1. What am I working on?

I recently finished the last edits for my YA coming of age novel, BUTTERFLIES DON'T LIE. Hey, it comes out in a month! *muppet hand flailing*

Presently, I'm buckling down with revision for my YA paranormal mystery, THE ASP. It's Veronica Mars meets Indiana Jones. You can check it out on Goodreads here.

Then I'll return to Willard's Department Store, continuing to write BLACK FRIDAY, the second book in the NIGHT SHIFT series. You can read that YA paranormal mystery for FREE on Wattpad. Go ahead...don't be shy.

2. How is my work different from others of its genre?

NIGHT SHIFT is FREE! Plus, the MC is a dude. Not rare of course, but most paranormal romances are in the first person with a female lead. And I dig the creepy yet stylish mystery of the old department store. I hope you'll give it a chance.

3. Why do I write what I do?

I write because I have to. I write the stories I want to read. Actually, I write to stop the voices in my head.

4. How does my writing process work?

I sit in the chair and make myself keep writing sentences until I have enough of a mess to edit. I'm a fan of sticky notes. I have a simple outline of the major events. Before I write a scene, I list all the things that have to happen before the end of that chapter.

I'm a fan of cliffhangers too, but not too many in a row. Also, if your 'pickle of a situation' keeps ending with an easy solution, the cliffhangers will lose their effect. Readers want conflict!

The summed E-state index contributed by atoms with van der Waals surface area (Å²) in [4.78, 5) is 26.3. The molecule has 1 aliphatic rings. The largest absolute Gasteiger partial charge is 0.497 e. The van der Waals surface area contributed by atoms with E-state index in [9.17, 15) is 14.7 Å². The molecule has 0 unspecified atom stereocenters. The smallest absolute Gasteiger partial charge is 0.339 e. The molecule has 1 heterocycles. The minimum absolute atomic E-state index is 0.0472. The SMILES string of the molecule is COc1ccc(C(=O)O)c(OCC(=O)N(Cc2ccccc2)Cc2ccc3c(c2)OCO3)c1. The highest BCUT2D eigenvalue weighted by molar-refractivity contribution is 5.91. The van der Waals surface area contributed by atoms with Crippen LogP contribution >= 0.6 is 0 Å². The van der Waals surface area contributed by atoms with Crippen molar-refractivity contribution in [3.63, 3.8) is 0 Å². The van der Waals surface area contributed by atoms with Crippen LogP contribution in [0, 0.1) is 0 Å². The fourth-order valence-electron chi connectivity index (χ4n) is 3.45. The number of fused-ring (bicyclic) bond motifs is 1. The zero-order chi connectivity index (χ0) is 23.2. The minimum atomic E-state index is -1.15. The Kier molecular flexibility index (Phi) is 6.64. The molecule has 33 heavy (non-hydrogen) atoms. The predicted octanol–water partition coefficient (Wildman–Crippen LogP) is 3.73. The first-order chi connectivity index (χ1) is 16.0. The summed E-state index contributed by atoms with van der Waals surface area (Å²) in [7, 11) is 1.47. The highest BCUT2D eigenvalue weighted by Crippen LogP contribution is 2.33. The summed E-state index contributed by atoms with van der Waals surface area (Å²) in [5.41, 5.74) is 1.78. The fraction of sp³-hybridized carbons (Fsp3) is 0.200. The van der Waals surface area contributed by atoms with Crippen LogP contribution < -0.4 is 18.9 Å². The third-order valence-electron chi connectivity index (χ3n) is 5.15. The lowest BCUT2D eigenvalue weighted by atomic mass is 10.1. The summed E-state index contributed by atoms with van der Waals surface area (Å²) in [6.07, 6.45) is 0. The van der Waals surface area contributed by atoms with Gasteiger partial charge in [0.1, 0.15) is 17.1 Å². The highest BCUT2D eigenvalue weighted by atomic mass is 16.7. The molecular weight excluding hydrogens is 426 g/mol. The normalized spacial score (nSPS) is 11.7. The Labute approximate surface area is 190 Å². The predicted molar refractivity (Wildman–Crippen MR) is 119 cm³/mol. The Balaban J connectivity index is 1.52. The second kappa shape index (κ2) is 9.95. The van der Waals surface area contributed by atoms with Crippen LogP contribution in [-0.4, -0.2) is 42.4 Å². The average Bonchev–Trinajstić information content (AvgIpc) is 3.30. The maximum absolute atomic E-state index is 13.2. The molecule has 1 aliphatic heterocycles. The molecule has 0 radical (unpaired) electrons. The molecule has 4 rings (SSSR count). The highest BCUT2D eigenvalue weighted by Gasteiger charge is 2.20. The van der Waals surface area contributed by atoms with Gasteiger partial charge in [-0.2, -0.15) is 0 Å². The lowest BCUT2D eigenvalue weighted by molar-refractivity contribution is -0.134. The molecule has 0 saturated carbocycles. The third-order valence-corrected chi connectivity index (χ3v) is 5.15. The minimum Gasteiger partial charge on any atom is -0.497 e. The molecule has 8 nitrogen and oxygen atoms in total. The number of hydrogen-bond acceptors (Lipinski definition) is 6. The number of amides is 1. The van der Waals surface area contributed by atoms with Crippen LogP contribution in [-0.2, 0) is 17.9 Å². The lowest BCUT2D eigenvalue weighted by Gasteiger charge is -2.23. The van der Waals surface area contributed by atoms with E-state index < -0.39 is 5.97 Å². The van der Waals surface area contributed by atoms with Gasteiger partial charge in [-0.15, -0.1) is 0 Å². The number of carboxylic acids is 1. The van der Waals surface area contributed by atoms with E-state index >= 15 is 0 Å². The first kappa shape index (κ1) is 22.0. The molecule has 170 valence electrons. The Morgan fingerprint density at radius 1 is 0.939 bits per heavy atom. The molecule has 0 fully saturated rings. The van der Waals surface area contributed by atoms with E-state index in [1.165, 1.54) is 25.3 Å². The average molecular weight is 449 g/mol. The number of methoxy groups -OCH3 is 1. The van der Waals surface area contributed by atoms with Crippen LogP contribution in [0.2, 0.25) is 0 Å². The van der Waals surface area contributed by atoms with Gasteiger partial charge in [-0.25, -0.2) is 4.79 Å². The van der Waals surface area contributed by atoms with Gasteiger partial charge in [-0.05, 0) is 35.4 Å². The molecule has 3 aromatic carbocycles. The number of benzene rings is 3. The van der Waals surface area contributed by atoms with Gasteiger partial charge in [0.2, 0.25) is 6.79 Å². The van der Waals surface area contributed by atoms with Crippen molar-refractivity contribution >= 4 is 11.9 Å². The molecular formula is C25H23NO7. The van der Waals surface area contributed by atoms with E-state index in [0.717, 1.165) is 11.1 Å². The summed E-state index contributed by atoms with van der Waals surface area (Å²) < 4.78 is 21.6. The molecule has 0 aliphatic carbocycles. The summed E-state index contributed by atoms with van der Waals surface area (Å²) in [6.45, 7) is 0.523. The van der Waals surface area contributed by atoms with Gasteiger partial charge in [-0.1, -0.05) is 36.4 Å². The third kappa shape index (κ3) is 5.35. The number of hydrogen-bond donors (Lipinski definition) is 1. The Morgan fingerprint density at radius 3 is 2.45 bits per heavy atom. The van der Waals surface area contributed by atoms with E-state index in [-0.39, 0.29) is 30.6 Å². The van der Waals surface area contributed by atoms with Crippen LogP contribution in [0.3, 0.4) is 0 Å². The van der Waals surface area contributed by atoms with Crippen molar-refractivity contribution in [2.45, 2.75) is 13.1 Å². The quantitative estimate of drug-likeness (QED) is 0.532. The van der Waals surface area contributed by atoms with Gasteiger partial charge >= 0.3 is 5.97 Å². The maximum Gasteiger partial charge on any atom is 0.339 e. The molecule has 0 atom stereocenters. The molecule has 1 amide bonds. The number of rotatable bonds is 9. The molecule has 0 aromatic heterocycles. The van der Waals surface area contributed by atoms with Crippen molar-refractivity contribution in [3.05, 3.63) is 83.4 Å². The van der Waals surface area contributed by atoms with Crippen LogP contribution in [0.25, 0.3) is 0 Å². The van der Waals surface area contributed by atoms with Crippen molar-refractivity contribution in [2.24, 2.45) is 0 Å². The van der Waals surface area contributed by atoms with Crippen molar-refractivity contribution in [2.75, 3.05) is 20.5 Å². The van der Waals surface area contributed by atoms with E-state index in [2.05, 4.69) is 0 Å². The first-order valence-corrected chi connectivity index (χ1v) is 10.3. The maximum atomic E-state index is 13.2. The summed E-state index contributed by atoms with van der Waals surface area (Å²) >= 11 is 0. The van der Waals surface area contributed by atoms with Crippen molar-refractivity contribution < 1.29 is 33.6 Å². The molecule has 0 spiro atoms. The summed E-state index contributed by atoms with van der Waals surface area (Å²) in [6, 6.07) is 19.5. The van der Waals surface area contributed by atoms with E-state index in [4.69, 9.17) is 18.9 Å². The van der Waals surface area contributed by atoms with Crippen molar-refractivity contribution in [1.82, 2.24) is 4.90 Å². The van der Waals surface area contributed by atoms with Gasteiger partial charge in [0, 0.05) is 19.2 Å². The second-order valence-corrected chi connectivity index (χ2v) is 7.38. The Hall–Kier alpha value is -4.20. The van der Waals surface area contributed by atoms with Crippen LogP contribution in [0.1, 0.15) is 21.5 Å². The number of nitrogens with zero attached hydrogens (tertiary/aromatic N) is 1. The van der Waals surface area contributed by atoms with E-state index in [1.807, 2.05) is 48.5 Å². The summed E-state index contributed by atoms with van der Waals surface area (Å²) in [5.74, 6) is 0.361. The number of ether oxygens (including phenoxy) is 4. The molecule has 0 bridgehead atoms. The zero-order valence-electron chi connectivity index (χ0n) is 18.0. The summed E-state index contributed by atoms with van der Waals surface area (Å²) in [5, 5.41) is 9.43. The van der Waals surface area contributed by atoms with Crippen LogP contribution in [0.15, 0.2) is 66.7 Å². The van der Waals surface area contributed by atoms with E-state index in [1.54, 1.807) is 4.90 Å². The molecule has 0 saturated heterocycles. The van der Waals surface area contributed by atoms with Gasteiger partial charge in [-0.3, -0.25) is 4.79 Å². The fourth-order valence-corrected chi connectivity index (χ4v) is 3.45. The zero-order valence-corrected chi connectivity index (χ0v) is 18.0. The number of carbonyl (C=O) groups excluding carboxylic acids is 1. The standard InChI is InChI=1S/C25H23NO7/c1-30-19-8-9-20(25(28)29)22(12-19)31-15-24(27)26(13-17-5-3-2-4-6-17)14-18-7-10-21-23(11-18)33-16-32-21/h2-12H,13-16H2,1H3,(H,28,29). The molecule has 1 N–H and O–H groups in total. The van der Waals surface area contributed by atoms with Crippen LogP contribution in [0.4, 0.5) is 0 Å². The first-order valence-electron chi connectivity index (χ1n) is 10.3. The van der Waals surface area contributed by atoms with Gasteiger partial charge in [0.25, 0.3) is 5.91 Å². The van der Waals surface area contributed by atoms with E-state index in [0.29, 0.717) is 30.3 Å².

Now I encourage you to check out the blogs of these other splendid people...

Megan Whitmer is a breath of fresh air on twitter my friends. And she vlogs like a pro. Plus, she makes these cute scrunched up faces that Katie Holmes would die for. Her debut YA paranormal mystery, BETWEEN is out now.

Meet the sassy and always in fashion, Heather Marie. Her YA debut novel, THE GATE THROUGH WHICH THEY CAME, comes out this month. She's all that and a bag of chips. Plus, she's really cool. And since she follows me on twitter, that makes me cool too.

How does your writing process work?

Friday, 8 August 2014

How To Decipher A Rejection

We've all been there...

One finger hovers over the mouse, ready to click open the e-mail that just popped up in your inbox from an agent you've queried. Your heart is hammering against your ribs.